Six weeks after being fired for liking tweet, Fla. football coach reinstated

Six weeks after being fired for liking tweet, Fla. football coach reinstated


Six weeks after being fired for liking tweet, Fla. football coach reinstated


A longtime head football coach in Florida who was fired in April has been welcomed back to his former program, but with stipulations.

John Peacock, who led Venice (Fla.) to a state title in 2017, was reinstated Wednesday after being fired six weeks prior.

In April, Peacock was fired after an investigation of his social media profiles showed him liking an offensive Tweet aimed at a fellow high school coach.

In his 11 years at the helm, Peacock has won two regional titles and six district titles. While he has been brought back as head coach, Venice High principal Eric Jackson announced to the Bradenton Herald and other outlets that Peacock will have to undergo sensitivity training and is suspended for three weeks to start the 2018 season.

RELATED: Florida football coach fired after liking an offensive tweet about opposing coach

While Peacock’s “like” of the tweet may have been key to his initial dismissal, the Herald reports that there was more than just the single instance that caused friction between Peacock and school leadership. Among the issues that drove an initial wedge between Peacock and the school included his players contacting a North Port High player through social media (illegally), North Port coaches having the visiting offices filled with toilet paper and diapers, and six rules violations from the 2010 season that forced Venice to forfeit all nine of its victories and a district title.

Peacock was fired April 25 and, per the Herald, it was for a culmination of incidents dating back to 2009. The latest, the liking of the social media statement at Braden River High head coach Curt Bradley’s expense, caused Venice High officials to dismiss Peacock.

The 11-year coaching veteran was fired when he refused to resign from his position as coach following an incident when one of Peacock’s players wrote an offensive Tweet questioning whether an opposing coach wore spray tan. As the Herald reports, Bradley, who is multi-racial, took offense and penned a letter directed to Peacock, which was copied to school officials and media members.

Now, Jackson and the school district are welcoming Peacock back/

“Relieving Mr. Peacock from his duties as head coach of our varsity football program has been an extremely challenging situation for everyone involved,” Jackson wrote in a statement obtained by the Herald and other outlets. “There has never been any doubt that all parties are committed to and care deeply about Venice High School and its athletic programs. For the past 11 years as head coach, Mr. Peacock has led Venice High School to unsurpassed success on the football field. That level of success culminated in last year’s amazing state championship. Nonetheless, coaching at the high school level is not always about winning and the successes earned on the field of play. The off-the-field and off-season responsibilities and actions of a head coach are equally as important when representing an entire school community.”

“At the core, Mr. Peacock is an extremely dedicated and driven head coach. On one hand, his drive has brought tremendous success to our football program. On the other hand, this same drive has led to instances of poor decisions, embarrassment, and regret. Those instances cannot be taken away but must be learned from. Mr. Peacock’s recent demonstration of remorse and his willingness to be a more supportive and cooperative colleague to his coaching peers as well as to those he competes against is encouraging. He has stated that if given a second opportunity he will be deeply committed to carrying out these positive changes at school and in our community.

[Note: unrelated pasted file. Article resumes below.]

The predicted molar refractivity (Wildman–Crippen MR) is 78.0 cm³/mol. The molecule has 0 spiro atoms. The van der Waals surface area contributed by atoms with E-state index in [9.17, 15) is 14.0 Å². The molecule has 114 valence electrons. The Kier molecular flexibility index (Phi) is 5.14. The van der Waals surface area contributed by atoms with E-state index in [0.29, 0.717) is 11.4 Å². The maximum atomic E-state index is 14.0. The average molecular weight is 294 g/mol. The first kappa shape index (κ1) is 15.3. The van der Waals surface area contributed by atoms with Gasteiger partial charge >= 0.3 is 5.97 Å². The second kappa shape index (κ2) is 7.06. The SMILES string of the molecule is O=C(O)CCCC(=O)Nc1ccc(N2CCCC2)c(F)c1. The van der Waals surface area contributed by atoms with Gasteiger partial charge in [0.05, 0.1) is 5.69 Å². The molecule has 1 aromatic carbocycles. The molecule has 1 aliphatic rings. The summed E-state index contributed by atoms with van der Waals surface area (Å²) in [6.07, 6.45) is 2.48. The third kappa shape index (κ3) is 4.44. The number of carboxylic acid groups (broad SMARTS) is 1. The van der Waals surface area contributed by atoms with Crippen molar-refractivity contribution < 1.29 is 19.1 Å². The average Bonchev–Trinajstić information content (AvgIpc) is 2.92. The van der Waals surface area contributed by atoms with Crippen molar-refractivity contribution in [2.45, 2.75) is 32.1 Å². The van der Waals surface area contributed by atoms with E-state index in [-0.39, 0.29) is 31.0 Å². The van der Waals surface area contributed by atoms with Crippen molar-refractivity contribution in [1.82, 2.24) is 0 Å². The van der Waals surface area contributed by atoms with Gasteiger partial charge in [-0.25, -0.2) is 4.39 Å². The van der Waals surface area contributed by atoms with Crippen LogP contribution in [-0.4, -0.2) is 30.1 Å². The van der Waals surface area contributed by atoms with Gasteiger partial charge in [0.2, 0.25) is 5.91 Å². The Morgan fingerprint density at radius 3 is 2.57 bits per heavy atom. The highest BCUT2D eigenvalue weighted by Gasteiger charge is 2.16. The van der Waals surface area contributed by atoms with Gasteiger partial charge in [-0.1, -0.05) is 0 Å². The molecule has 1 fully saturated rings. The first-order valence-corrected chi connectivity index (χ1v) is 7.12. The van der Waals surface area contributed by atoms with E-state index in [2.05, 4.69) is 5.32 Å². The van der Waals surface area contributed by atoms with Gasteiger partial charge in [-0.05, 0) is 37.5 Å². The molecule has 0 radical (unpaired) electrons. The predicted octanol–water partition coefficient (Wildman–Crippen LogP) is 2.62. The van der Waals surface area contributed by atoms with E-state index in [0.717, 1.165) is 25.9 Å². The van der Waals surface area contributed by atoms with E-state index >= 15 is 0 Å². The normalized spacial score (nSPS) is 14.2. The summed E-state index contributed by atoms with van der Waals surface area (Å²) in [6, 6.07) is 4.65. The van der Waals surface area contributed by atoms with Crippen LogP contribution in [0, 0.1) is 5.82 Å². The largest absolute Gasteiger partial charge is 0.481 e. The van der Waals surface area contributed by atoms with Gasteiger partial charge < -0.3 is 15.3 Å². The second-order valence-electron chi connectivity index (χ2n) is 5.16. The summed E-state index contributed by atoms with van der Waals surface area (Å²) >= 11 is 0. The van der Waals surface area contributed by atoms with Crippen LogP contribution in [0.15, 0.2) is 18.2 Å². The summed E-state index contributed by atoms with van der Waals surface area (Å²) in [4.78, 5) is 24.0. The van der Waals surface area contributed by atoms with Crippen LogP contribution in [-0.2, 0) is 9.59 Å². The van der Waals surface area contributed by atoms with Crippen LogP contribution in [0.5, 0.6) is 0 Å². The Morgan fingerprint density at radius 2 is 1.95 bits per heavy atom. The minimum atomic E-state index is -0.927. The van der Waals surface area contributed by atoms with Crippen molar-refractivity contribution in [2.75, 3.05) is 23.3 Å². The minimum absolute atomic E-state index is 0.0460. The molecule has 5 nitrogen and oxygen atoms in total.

“As a school principal, I am privileged to work with an amazing staff of professional educators who help shape our students’ lives. My 25 years in education have taught me that no child is perfect and at times will misstep. We work with our students in a restorative manner to address a misstep or poor decision and help them learn from it. This philosophy can certainly also be applied to coaches, teachers, and administrators who serve our school. We all must continue to grow in our profession, learn from our mistakes to make them teachable moments, and push forward.

“As an educator, I believe we have a responsibility to provide Mr. Peacock with the assistance he needs to become as successful off the field as he has become on it. His words of remorse and willingness to correct his behaviors have influenced our decision to provide him with a second chance. Consequently, Mr. Peacock has received a three-week suspension that begins at the start of the season. Meanwhile, he will continue to complete sensitivity and social media training components that will support his professional growth as a leader of young men. He will also regularly meet with a peer mentor who will reinforce our core values. Our collective goal is for Mr. Peacock to establish greater collegiality and respect within our athletics department and to develop and maintain respectful relationships with the teams and coaching staffs against whom we compete.”

Venice went 14-1 in 2017, culminating with a Class 7A state title.


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